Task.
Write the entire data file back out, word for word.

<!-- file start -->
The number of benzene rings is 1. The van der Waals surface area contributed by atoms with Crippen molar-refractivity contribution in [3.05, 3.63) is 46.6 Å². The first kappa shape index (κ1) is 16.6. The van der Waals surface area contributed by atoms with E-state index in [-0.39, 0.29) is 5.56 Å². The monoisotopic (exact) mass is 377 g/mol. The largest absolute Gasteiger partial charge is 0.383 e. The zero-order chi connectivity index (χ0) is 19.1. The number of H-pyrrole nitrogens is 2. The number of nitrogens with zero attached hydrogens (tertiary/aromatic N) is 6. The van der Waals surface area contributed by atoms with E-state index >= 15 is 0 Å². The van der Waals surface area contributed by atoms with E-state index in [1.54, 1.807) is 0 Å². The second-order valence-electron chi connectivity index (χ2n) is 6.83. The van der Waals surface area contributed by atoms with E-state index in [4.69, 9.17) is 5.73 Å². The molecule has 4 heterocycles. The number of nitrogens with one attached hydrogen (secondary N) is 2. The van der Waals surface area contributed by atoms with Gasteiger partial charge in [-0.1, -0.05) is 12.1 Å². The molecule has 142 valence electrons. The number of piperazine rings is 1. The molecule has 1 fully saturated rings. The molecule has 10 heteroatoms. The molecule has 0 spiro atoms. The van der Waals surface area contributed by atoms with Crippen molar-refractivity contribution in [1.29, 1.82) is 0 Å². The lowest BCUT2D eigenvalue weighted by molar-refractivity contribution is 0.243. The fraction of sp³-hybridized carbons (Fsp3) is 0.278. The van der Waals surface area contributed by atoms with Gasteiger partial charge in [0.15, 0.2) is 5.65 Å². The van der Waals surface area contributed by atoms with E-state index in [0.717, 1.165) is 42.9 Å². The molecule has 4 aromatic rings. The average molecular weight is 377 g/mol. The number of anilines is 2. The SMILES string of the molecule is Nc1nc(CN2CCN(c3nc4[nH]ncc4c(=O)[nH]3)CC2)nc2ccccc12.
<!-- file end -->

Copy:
The number of benzene rings is 1. The van der Waals surface area contributed by atoms with Crippen molar-refractivity contribution in [3.05, 3.63) is 46.6 Å². The first kappa shape index (κ1) is 16.6. The van der Waals surface area contributed by atoms with E-state index in [-0.39, 0.29) is 5.56 Å². The monoisotopic (exact) mass is 377 g/mol. The largest absolute Gasteiger partial charge is 0.383 e. The zero-order chi connectivity index (χ0) is 19.1. The number of H-pyrrole nitrogens is 2. The number of nitrogens with zero attached hydrogens (tertiary/aromatic N) is 6. The van der Waals surface area contributed by atoms with E-state index >= 15 is 0 Å². The van der Waals surface area contributed by atoms with E-state index in [1.54, 1.807) is 0 Å². The second-order valence-electron chi connectivity index (χ2n) is 6.83. The van der Waals surface area contributed by atoms with E-state index in [4.69, 9.17) is 5.73 Å². The molecule has 4 heterocycles. The number of nitrogens with one attached hydrogen (secondary N) is 2. The van der Waals surface area contributed by atoms with Gasteiger partial charge in [-0.1, -0.05) is 12.1 Å². The molecule has 142 valence electrons. The number of piperazine rings is 1. The molecule has 1 fully saturated rings. The molecule has 10 heteroatoms. The molecule has 0 spiro atoms. The van der Waals surface area contributed by atoms with Crippen molar-refractivity contribution in [1.29, 1.82) is 0 Å². The lowest BCUT2D eigenvalue weighted by molar-refractivity contribution is 0.243. The fraction of sp³-hybridized carbons (Fsp3) is 0.278. The van der Waals surface area contributed by atoms with Gasteiger partial charge in [0.15, 0.2) is 5.65 Å². The van der Waals surface area contributed by atoms with E-state index in [0.717, 1.165) is 42.9 Å². The molecule has 4 aromatic rings. The average molecular weight is 377 g/mol. The number of anilines is 2. The SMILES string of the molecule is Nc1nc(CN2CCN(c3nc4[nH]ncc4c(=O)[nH]3)CC2)nc2ccccc12.